Show Tag: cognitive-sciences

Select Other Tags

Sun argues that mechanisms and representations (and thus computational models) are an important and necessary part of scientific theories and that that is true especially in cognitive science.

Sun argues that computational cognitive models describe mechanisms and representations in cognitive science well.

Sun argues that computational cognitive models provide productive rather than just descriptive accounts of cognitive phenomenology and therefore have more explanatory value.

I would argue that algorithms are more accessible than $\mu$-recursive functions as a way to explain certain things.

Some things are just easier thought of in terms of manipulations than of equations. But this does not say anything about the expressiveness of either tool.

Also, algorithms are already 'runnable' and need to translation into computer programs to be studied by computational methods.

Sun argues that a computational model for a verbal-conceptual theory in cognitive science is a theory in itself because it is more specific.

Strictly speaking, every parameterization of an algorithm realizing a computational model distinct from every other parameterization, following Sun's argument.

Sun argues that the failure of one computational model which is a more specific version of a verbal-conceptual theory does not invalidate the theory, especially if a different computational model specifying that theory produces phenomenology consistent with empirical data.

The way to describe human cognition is by describing how its state changes from one moment to another, given input.

The idea of embodied cognition is not just that cognitive processes are influenced by bodily states.

The idea of embodied cognition is not just that cognitive processes are influenced by bodily states.

Wilson and Golonka argue that early research in cognitive science operated under the assumption that our sensory organs aren't very good and the brain needs to make up for that.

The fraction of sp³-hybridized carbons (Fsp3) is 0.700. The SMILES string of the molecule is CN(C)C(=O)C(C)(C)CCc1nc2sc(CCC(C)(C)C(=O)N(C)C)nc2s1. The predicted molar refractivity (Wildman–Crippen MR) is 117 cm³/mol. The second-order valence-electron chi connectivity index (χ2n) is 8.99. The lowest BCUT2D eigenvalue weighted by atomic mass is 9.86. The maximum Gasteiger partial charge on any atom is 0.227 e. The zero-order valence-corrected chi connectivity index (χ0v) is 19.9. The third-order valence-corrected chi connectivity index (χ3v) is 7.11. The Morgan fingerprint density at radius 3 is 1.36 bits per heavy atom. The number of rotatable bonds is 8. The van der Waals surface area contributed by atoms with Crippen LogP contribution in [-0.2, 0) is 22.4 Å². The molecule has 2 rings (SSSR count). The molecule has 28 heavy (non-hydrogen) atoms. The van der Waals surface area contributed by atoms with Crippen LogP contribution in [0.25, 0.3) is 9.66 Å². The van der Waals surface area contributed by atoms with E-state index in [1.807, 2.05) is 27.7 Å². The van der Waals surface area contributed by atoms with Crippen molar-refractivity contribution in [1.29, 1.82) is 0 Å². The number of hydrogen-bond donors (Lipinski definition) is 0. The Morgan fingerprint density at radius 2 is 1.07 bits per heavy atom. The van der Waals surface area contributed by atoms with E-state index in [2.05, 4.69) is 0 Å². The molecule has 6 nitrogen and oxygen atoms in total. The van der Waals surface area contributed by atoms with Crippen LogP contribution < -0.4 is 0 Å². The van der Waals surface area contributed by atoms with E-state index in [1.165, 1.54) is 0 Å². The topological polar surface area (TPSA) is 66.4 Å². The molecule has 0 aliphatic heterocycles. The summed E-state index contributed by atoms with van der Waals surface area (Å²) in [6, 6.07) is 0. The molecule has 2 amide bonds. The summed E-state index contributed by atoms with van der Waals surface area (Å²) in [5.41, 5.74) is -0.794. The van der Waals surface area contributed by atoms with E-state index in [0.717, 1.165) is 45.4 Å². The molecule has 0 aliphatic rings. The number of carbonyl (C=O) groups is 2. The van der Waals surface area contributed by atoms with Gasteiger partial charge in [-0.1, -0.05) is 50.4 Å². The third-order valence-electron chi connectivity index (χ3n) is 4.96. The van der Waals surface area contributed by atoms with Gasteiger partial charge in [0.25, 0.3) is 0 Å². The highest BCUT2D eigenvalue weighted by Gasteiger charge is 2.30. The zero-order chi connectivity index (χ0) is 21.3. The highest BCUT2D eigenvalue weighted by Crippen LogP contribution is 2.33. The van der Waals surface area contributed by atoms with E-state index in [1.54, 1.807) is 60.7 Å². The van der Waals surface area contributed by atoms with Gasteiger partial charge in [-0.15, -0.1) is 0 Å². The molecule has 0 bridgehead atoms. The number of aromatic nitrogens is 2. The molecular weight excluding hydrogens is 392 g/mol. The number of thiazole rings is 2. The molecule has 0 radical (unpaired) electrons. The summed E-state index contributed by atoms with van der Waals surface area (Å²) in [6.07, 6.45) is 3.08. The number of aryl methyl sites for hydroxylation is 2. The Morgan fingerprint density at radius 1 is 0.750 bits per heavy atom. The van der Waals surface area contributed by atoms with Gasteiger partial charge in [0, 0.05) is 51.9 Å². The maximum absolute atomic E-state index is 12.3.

Newer results show, according to the authors, that our perceptual world does give us many resources (in brain, body, and environment) to respond to our environment without the need for creating detailed mental representation and operating on them.

The replacement hypothesis of embodiment (not the one in anthropology) states that a description of the dynamics of body, brain, and environment can replace a description of human cognition in terms of representations and computational processes.

Clark called evidence for the ideas that non-classical tools are necessary to understand cognition are necessary and that representations and computation are bad categories for thinking about cognition weak (in 1999).

He conjectured that there is a middle ground between embodied and disembodied cognition.

Jones and Love propose three ways of `Bayesian Enlightenment'.

Bayesian theory can be used to describe hypotheses and prior beliefs. These two can then be tested against actual behavior.

In contrast with `Bayesian Fundamentalism', this approach views prior and hypotheses as the scientific theory to be tested as opposed to the only (if handcrafted) way to describe the situation, which is used to see whether once again optimality can be demonstrated.

Statistical decision theory and Bayesian estimation are used in the cognitive sciences to describe performance in natural perception.